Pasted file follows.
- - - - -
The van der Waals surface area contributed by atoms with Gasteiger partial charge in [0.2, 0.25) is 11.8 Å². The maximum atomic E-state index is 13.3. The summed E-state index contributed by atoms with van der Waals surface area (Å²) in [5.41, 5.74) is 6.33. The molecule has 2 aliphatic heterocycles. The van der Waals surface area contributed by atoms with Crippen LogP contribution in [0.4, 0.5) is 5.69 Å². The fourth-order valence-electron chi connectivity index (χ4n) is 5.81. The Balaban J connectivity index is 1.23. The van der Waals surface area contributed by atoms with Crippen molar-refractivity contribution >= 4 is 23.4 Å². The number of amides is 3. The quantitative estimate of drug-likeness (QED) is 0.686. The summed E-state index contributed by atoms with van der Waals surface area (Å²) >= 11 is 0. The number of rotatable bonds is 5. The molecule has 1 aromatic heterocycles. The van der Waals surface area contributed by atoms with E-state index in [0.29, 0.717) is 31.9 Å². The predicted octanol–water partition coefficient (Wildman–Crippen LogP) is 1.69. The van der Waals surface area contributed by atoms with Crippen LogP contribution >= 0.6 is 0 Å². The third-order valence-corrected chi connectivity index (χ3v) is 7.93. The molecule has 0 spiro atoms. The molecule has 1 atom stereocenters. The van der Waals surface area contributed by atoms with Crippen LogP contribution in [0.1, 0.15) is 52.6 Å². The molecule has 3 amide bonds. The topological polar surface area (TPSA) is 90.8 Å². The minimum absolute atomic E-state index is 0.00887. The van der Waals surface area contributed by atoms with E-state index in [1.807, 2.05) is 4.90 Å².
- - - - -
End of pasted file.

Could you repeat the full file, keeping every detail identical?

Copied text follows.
The van der Waals surface area contributed by atoms with Gasteiger partial charge in [0.2, 0.25) is 11.8 Å². The maximum atomic E-state index is 13.3. The summed E-state index contributed by atoms with van der Waals surface area (Å²) in [5.41, 5.74) is 6.33. The molecule has 2 aliphatic heterocycles. The van der Waals surface area contributed by atoms with Crippen LogP contribution in [0.4, 0.5) is 5.69 Å². The fourth-order valence-electron chi connectivity index (χ4n) is 5.81. The Balaban J connectivity index is 1.23. The van der Waals surface area contributed by atoms with Crippen molar-refractivity contribution >= 4 is 23.4 Å². The number of amides is 3. The quantitative estimate of drug-likeness (QED) is 0.686. The summed E-state index contributed by atoms with van der Waals surface area (Å²) >= 11 is 0. The number of rotatable bonds is 5. The molecule has 1 aromatic heterocycles. The van der Waals surface area contributed by atoms with E-state index in [0.29, 0.717) is 31.9 Å². The predicted octanol–water partition coefficient (Wildman–Crippen LogP) is 1.69. The van der Waals surface area contributed by atoms with Crippen LogP contribution >= 0.6 is 0 Å². The third-order valence-corrected chi connectivity index (χ3v) is 7.93. The molecule has 0 spiro atoms. The molecule has 1 atom stereocenters. The van der Waals surface area contributed by atoms with Crippen LogP contribution in [0.1, 0.15) is 52.6 Å². The molecule has 3 amide bonds. The topological polar surface area (TPSA) is 90.8 Å². The minimum absolute atomic E-state index is 0.00887. The van der Waals surface area contributed by atoms with E-state index in [1.807, 2.05) is 4.90 Å².